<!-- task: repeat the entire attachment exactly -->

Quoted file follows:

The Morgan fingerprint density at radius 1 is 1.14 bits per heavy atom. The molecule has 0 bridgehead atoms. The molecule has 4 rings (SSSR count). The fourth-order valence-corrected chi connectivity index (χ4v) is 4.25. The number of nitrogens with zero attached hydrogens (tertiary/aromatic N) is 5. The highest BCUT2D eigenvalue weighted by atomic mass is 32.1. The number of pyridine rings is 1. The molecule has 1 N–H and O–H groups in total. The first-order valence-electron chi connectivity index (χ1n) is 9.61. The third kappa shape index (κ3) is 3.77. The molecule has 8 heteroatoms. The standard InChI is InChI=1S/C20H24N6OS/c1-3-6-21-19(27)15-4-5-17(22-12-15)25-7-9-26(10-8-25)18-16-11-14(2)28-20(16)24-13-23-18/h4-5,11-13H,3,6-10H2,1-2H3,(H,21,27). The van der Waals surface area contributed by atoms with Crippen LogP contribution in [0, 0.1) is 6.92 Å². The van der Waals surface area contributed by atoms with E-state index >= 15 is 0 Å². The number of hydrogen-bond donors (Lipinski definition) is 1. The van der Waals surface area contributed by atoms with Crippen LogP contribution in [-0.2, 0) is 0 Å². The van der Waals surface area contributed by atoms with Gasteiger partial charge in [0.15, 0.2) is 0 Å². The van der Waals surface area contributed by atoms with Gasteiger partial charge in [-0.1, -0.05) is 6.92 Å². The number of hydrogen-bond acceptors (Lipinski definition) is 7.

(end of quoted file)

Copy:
The Morgan fingerprint density at radius 1 is 1.14 bits per heavy atom. The molecule has 0 bridgehead atoms. The molecule has 4 rings (SSSR count). The fourth-order valence-corrected chi connectivity index (χ4v) is 4.25. The number of nitrogens with zero attached hydrogens (tertiary/aromatic N) is 5. The highest BCUT2D eigenvalue weighted by atomic mass is 32.1. The number of pyridine rings is 1. The molecule has 1 N–H and O–H groups in total. The first-order valence-electron chi connectivity index (χ1n) is 9.61. The third kappa shape index (κ3) is 3.77. The molecule has 8 heteroatoms. The standard InChI is InChI=1S/C20H24N6OS/c1-3-6-21-19(27)15-4-5-17(22-12-15)25-7-9-26(10-8-25)18-16-11-14(2)28-20(16)24-13-23-18/h4-5,11-13H,3,6-10H2,1-2H3,(H,21,27). The van der Waals surface area contributed by atoms with Crippen LogP contribution in [0, 0.1) is 6.92 Å². The van der Waals surface area contributed by atoms with E-state index >= 15 is 0 Å². The number of hydrogen-bond donors (Lipinski definition) is 1. The van der Waals surface area contributed by atoms with Crippen LogP contribution in [-0.2, 0) is 0 Å². The van der Waals surface area contributed by atoms with Gasteiger partial charge in [0.15, 0.2) is 0 Å². The van der Waals surface area contributed by atoms with Gasteiger partial charge in [-0.1, -0.05) is 6.92 Å². The number of hydrogen-bond acceptors (Lipinski definition) is 7.